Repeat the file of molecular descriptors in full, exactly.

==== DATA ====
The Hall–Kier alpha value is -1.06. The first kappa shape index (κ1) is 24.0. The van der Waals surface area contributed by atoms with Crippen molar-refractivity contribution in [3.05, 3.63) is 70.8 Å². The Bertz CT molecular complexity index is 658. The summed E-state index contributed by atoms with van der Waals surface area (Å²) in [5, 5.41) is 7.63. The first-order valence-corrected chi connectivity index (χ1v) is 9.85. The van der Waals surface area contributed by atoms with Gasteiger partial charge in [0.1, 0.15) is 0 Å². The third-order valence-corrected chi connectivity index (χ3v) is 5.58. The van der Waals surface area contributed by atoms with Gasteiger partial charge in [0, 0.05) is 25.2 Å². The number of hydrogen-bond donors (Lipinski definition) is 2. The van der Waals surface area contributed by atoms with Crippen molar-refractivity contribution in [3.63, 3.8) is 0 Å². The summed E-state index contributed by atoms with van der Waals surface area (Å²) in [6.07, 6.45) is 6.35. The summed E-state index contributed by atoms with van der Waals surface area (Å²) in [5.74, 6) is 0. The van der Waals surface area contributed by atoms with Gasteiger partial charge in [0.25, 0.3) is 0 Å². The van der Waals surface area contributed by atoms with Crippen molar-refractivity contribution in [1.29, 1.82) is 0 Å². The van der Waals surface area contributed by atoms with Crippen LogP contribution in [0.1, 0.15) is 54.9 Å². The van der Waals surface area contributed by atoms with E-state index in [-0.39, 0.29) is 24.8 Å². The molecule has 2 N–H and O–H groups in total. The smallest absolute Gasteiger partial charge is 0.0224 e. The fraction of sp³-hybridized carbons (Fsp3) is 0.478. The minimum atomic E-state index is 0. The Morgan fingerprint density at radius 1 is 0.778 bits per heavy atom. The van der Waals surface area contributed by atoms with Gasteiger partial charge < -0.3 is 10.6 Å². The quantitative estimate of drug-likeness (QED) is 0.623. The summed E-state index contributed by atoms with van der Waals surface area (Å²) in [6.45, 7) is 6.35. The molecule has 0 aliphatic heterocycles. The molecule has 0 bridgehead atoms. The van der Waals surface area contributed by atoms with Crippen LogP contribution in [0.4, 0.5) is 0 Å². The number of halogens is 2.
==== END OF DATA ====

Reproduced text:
The Hall–Kier alpha value is -1.06. The first kappa shape index (κ1) is 24.0. The van der Waals surface area contributed by atoms with Crippen molar-refractivity contribution in [3.05, 3.63) is 70.8 Å². The Bertz CT molecular complexity index is 658. The summed E-state index contributed by atoms with van der Waals surface area (Å²) in [5, 5.41) is 7.63. The first-order valence-corrected chi connectivity index (χ1v) is 9.85. The van der Waals surface area contributed by atoms with Gasteiger partial charge in [0.1, 0.15) is 0 Å². The third-order valence-corrected chi connectivity index (χ3v) is 5.58. The van der Waals surface area contributed by atoms with Gasteiger partial charge in [0, 0.05) is 25.2 Å². The number of hydrogen-bond donors (Lipinski definition) is 2. The van der Waals surface area contributed by atoms with Crippen molar-refractivity contribution in [3.63, 3.8) is 0 Å². The summed E-state index contributed by atoms with van der Waals surface area (Å²) in [6.07, 6.45) is 6.35. The summed E-state index contributed by atoms with van der Waals surface area (Å²) in [5.74, 6) is 0. The van der Waals surface area contributed by atoms with Gasteiger partial charge in [0.25, 0.3) is 0 Å². The van der Waals surface area contributed by atoms with Crippen molar-refractivity contribution in [1.29, 1.82) is 0 Å². The van der Waals surface area contributed by atoms with Crippen LogP contribution in [0.1, 0.15) is 54.9 Å². The van der Waals surface area contributed by atoms with E-state index in [-0.39, 0.29) is 24.8 Å². The molecule has 2 N–H and O–H groups in total. The smallest absolute Gasteiger partial charge is 0.0224 e. The fraction of sp³-hybridized carbons (Fsp3) is 0.478. The minimum atomic E-state index is 0. The Morgan fingerprint density at radius 1 is 0.778 bits per heavy atom. The van der Waals surface area contributed by atoms with Gasteiger partial charge < -0.3 is 10.6 Å². The quantitative estimate of drug-likeness (QED) is 0.623. The summed E-state index contributed by atoms with van der Waals surface area (Å²) in [6.45, 7) is 6.35. The molecule has 0 aliphatic heterocycles. The molecule has 0 bridgehead atoms. The van der Waals surface area contributed by atoms with Crippen LogP contribution in [0.4, 0.5) is 0 Å². The number of halogens is 2.